Fever RayAlbum |
Beautiful, frightening, and incredibly fascinating.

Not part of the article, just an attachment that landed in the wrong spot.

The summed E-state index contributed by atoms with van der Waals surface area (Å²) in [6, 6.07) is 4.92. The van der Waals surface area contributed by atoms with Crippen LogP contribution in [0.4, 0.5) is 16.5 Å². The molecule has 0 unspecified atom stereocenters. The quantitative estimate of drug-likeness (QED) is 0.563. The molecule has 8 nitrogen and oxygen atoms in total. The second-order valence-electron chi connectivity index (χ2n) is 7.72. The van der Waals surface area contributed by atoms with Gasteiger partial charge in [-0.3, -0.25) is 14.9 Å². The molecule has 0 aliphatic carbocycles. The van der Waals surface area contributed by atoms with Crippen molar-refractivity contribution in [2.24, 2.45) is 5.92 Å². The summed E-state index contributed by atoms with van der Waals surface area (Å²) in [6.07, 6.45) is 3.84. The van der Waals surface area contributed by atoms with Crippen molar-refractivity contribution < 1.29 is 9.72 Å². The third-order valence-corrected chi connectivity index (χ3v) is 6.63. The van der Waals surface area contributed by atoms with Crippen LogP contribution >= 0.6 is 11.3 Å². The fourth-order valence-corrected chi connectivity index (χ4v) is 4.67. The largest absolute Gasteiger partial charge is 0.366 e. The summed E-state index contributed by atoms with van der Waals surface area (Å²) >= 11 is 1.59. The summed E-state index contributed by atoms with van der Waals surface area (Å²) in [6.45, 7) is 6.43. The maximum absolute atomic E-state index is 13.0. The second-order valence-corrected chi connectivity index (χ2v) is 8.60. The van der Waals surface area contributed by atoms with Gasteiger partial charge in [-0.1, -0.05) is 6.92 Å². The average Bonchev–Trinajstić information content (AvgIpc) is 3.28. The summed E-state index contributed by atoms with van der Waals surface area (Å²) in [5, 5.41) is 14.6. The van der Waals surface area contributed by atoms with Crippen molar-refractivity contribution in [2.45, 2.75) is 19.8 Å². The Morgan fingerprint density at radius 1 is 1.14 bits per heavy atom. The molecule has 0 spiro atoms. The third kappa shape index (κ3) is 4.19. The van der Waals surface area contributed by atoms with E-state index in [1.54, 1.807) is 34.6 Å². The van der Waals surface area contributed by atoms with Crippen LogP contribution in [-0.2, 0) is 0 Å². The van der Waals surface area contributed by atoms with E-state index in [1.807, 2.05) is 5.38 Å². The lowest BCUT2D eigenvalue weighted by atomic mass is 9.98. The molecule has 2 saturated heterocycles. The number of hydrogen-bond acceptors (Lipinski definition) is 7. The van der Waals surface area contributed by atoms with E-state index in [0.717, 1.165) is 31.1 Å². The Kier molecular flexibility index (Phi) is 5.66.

Given her work as one-half of Sweden's favorite brother-sister electropop duo The Knife (a band for whom puppets, visual disguises and monsterized vocal effects are the norm), few would have expected the first solo endeavor from Karin Dreijer Andersson to be a radio-friendly pop affair. Still, it would have been hard to anticipate a record as wily and weird as Fever Ray. At first listen, the album plays like a more minimalized version of The Knife, all haunted house synth sounds and simple beats combined with Andersson's often processed voice, but Fever Ray reveals itself to be something far more subversive. A kind of sustained meditation on childhood fear and fantasy, the album is a dark wonder of skittery beats and frightening visuals. On their own, songs like "Seven" and "If I Had a Heart" would still be ominous, but the songs take on an entirely new dimension when paired with the visuals in the videos and in Fever Ray's mind-bending, laser-heavy stage shows. The deluxe box set, which also includes all the videos as well as live covers of Vashti Bunyan's "Here Before" and Nick Cave and Anita Lane's "Stranger Than Kindness," furthers the idea that Fever Ray is, at its core, a kind of pop music performance art. Beautiful, frightening, and incredibly fascinating.